In Search of the Wild Art
'Cracks in the Pavement' leaves art in unexpected spaces throughout the city
Where does art belong?
We associate it with museums and galleries, rooms enclosed by walls where art is hung or placed specifically to be viewed. But that treats works of art somewhat like animals in a zoo, isolating them in an environment constructed for the explicit purpose of human observation and reflection. It's where we've come to expect art to be, and how we view it there plays off those expectations. So what happens when art is released to the wild, where viewers might encounter it among the bustle of city life?
That's what a new project called "Cracks in the Pavement" is trying to find out. Six local artists created more than 100 art objects for specific sites all over Austin beneath bridges, beside freeways, along sidewalks, up in trees ... whatever spots they found interesting and earlier this month, they put them in place to be discovered by, well, anyone. Some pieces are in heavily trafficked areas where they might easily be spotted while strolling down the street or crossing a creek. Others are hidden or set in more secluded locales, but the artists have provided a means for finding them, via a Web site, www.cracksinthepavement.com. On it are maps of the city with clues to each object's location.
Intrigued by the project, I determined to go hunting for some of this wild art. First, I studied the project Web site's maps for sites near the Chronicle. Clicking on the area north of the UT campus pulled up a meticulously hand-lettered map of the neighborhood by the Hancock Recreation Center on which were three red dots. Clicking on a dot brought up a page for the object at that site in this case, one of Dane Larsen's 10 works in a series titled Taxodium distichum, set along Waller Creek with a photo of the upper limbs of a cypress tree where the work could presumably be seen. A link there led to a page on which Larsen provides some illuminating background on his work (but no pictures or descriptions of the art objects, alas). Returning to the map, I learned that the other two dots were also part of Larsen's series more sites on Waller Creek, more photos of cypress trees.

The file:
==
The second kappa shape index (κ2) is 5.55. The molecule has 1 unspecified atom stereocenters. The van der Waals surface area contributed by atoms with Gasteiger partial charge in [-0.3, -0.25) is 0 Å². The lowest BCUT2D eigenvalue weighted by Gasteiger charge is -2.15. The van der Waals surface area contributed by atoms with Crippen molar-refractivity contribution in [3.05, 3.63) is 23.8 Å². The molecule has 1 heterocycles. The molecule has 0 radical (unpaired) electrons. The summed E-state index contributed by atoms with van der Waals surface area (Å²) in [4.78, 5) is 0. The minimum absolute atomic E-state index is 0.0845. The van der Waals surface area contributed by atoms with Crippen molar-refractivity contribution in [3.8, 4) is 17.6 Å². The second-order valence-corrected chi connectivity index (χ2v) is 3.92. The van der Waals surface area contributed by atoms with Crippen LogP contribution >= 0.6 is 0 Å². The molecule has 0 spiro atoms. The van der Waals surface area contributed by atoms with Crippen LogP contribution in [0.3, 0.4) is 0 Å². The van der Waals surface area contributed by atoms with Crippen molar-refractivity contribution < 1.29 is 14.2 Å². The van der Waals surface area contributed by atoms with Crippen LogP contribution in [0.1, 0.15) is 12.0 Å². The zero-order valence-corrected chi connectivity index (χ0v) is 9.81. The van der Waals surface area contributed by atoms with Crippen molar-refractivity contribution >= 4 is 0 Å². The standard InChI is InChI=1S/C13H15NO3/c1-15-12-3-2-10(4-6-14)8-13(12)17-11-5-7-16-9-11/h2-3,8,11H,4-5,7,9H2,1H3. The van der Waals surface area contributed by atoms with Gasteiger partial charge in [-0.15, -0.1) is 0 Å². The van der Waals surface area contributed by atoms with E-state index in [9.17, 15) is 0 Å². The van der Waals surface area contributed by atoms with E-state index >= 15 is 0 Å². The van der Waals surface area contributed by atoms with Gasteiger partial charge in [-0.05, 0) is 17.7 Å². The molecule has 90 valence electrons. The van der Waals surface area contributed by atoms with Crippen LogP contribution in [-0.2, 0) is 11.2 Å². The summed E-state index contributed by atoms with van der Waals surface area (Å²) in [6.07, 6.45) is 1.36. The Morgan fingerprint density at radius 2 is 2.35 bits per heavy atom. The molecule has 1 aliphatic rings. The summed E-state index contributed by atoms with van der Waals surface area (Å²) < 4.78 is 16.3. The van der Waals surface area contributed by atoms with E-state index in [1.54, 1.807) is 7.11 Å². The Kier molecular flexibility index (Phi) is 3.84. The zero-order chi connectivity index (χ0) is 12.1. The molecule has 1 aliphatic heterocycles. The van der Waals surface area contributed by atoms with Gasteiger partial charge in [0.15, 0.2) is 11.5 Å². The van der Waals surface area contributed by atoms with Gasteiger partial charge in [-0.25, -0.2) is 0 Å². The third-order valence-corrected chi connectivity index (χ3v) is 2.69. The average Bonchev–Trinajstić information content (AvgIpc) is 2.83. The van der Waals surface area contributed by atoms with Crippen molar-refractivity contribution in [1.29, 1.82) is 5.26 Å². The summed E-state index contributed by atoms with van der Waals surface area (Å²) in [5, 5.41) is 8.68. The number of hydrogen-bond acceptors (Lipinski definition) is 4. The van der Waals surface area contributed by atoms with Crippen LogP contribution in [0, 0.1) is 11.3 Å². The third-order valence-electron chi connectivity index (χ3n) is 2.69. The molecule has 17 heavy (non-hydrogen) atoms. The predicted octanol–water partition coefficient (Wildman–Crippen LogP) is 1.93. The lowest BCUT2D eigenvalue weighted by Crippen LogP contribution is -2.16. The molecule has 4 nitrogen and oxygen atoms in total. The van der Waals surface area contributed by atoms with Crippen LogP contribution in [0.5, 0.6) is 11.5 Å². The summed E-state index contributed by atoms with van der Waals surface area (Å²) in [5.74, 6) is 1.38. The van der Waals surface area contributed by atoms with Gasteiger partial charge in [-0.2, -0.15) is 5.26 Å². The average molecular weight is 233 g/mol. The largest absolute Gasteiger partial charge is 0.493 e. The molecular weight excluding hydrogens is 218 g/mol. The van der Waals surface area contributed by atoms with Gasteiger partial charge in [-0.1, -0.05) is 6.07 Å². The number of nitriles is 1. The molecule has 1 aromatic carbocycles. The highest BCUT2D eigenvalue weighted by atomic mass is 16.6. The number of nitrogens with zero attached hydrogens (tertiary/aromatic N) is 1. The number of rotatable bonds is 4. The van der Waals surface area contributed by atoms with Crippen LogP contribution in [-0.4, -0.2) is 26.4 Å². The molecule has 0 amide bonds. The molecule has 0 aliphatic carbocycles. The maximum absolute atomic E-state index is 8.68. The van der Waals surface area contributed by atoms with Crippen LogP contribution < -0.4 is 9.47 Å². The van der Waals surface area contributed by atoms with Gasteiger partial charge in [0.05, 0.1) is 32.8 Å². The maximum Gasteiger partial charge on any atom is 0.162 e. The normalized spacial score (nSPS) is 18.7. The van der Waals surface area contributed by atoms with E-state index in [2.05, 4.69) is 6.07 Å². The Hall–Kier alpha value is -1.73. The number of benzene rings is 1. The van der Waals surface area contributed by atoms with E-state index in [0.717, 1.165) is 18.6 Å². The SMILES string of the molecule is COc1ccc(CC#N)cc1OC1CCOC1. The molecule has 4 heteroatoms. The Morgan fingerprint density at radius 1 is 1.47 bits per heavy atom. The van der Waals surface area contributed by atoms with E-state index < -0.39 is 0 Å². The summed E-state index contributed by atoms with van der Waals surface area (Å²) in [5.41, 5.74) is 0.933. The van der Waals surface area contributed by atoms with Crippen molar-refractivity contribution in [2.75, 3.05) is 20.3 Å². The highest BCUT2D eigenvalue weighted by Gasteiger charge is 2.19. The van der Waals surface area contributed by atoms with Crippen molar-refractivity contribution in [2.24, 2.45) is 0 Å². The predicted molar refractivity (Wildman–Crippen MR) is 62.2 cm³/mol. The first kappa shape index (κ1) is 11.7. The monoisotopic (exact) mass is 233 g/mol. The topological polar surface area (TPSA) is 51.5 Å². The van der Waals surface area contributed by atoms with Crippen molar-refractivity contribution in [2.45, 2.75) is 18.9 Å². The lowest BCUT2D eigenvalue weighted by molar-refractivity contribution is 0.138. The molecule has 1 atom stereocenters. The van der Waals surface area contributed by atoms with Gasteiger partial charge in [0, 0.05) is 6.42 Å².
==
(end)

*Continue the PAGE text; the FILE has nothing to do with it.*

Curious to see how works by the other artists were represented, I went back to the Austin map and clicked on more dots. One on Speedway at 27th Street turned up On Water, Site 1, by Katherine Bash, with a photo of a footbridge. Her background page cites the importance of water in her work and describes her creations here as "pauses along a path." One by the Carver Library and Museum led to a site for Jacob Borndal, with a photo of a sidewalk pointed toward a sign that reads "FISH-R-US." A note below this states that near this site Berndal has set 10 different objects, which he openly admits are keys. A dot by I-35 south of Cesar Chavez Street locates Anonym, Site 9, by project organizer Heather Johnson. The photo shows a view of the freeway through the forking limbs of a tree. On Auditorium Shores is the dot for Chris Taylor's Drifting Declination: changing by OD 5' West/year, depicted with a shot of Town Lake. The title and text on the background page suggest a compass is involved. A dot way south, where Bilbrook Place passes Silcantu Drive, marks a site of Alia Hasan-Khan, whose eight objects in the Crossing Points series ring the outer edges of the city. The photo for it shows a tree-lined suburban street. The background page refers to drawings "traced from photographs of Mexican immigrants being arrested at the Southwestern borders of the U.S."
Armed with a better sense of where these artists were coming from, I felt ready to seek out what they'd left behind. Since I wouldn't have the Web site with me for easy reference, and since the maps, while detailed, still covered a substantial area, I scribbled some notes that might help me identify each specific location. With two of Dane Larsen's sites shown on Waller Creek between 41st Street and Park Boulevard, I felt I might double my chances for success and headed for them first.
North of the Hancock golf course, Waller winds through the Sri Atmananda school campus, where I quickly realized that there were more than a few trees on the banks of the creek, and recognizing the ones I'd seen on the Web site wouldn't be that simple. Still, I spent a few moments walking beside the creek, looking up, down, and around for anything that might look like, um, art. I saw stout trunks with dozens of branches radiating outward from them and green curtains of leaves layered around them. I saw water lazily lolling over earth and stones, occasionally casting off diamond shards of light. I saw shadows in a thousand shapes. I just didn't see any art at least, man-made art.